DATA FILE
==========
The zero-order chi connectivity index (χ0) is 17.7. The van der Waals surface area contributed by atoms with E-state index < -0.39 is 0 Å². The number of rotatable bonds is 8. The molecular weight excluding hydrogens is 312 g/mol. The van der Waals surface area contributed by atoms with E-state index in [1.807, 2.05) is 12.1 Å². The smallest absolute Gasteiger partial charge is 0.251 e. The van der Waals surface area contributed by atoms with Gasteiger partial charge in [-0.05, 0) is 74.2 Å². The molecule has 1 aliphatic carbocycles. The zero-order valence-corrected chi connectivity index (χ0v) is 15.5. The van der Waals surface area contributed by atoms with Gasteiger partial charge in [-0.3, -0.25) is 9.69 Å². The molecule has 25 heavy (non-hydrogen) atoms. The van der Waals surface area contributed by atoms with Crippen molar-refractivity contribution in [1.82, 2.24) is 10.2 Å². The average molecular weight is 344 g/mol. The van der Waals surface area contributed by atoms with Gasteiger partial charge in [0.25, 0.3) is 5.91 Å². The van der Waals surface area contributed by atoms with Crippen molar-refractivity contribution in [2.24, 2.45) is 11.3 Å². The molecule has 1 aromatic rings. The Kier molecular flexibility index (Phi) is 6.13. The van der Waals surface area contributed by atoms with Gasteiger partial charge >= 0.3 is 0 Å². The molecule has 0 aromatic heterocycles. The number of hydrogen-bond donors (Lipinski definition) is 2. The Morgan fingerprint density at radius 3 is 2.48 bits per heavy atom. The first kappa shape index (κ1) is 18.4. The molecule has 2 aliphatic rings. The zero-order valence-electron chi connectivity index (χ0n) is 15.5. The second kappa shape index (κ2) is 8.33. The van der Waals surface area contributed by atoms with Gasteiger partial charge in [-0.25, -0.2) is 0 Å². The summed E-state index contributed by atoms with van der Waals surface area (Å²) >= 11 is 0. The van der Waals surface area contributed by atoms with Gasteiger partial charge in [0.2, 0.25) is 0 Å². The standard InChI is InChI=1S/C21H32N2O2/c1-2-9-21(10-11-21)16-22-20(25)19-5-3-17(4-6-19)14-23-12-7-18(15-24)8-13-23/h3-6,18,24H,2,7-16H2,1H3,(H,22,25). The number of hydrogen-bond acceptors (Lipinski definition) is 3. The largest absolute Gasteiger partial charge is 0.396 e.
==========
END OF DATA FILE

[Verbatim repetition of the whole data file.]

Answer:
The zero-order chi connectivity index (χ0) is 17.7. The van der Waals surface area contributed by atoms with E-state index < -0.39 is 0 Å². The number of rotatable bonds is 8. The molecular weight excluding hydrogens is 312 g/mol. The van der Waals surface area contributed by atoms with E-state index in [1.807, 2.05) is 12.1 Å². The smallest absolute Gasteiger partial charge is 0.251 e. The van der Waals surface area contributed by atoms with Gasteiger partial charge in [-0.05, 0) is 74.2 Å². The molecule has 1 aliphatic carbocycles. The zero-order valence-corrected chi connectivity index (χ0v) is 15.5. The van der Waals surface area contributed by atoms with Gasteiger partial charge in [-0.3, -0.25) is 9.69 Å². The molecule has 25 heavy (non-hydrogen) atoms. The van der Waals surface area contributed by atoms with Crippen molar-refractivity contribution in [1.82, 2.24) is 10.2 Å². The average molecular weight is 344 g/mol. The van der Waals surface area contributed by atoms with Gasteiger partial charge in [0.25, 0.3) is 5.91 Å². The van der Waals surface area contributed by atoms with Crippen molar-refractivity contribution in [2.24, 2.45) is 11.3 Å². The molecule has 1 aromatic rings. The Kier molecular flexibility index (Phi) is 6.13. The van der Waals surface area contributed by atoms with Gasteiger partial charge >= 0.3 is 0 Å². The molecule has 0 aromatic heterocycles. The number of hydrogen-bond donors (Lipinski definition) is 2. The Morgan fingerprint density at radius 3 is 2.48 bits per heavy atom. The first kappa shape index (κ1) is 18.4. The molecule has 2 aliphatic rings. The zero-order valence-electron chi connectivity index (χ0n) is 15.5. The second kappa shape index (κ2) is 8.33. The van der Waals surface area contributed by atoms with Gasteiger partial charge in [-0.25, -0.2) is 0 Å². The summed E-state index contributed by atoms with van der Waals surface area (Å²) >= 11 is 0. The van der Waals surface area contributed by atoms with Gasteiger partial charge in [0.2, 0.25) is 0 Å². The standard InChI is InChI=1S/C21H32N2O2/c1-2-9-21(10-11-21)16-22-20(25)19-5-3-17(4-6-19)14-23-12-7-18(15-24)8-13-23/h3-6,18,24H,2,7-16H2,1H3,(H,22,25). The number of hydrogen-bond acceptors (Lipinski definition) is 3. The largest absolute Gasteiger partial charge is 0.396 e.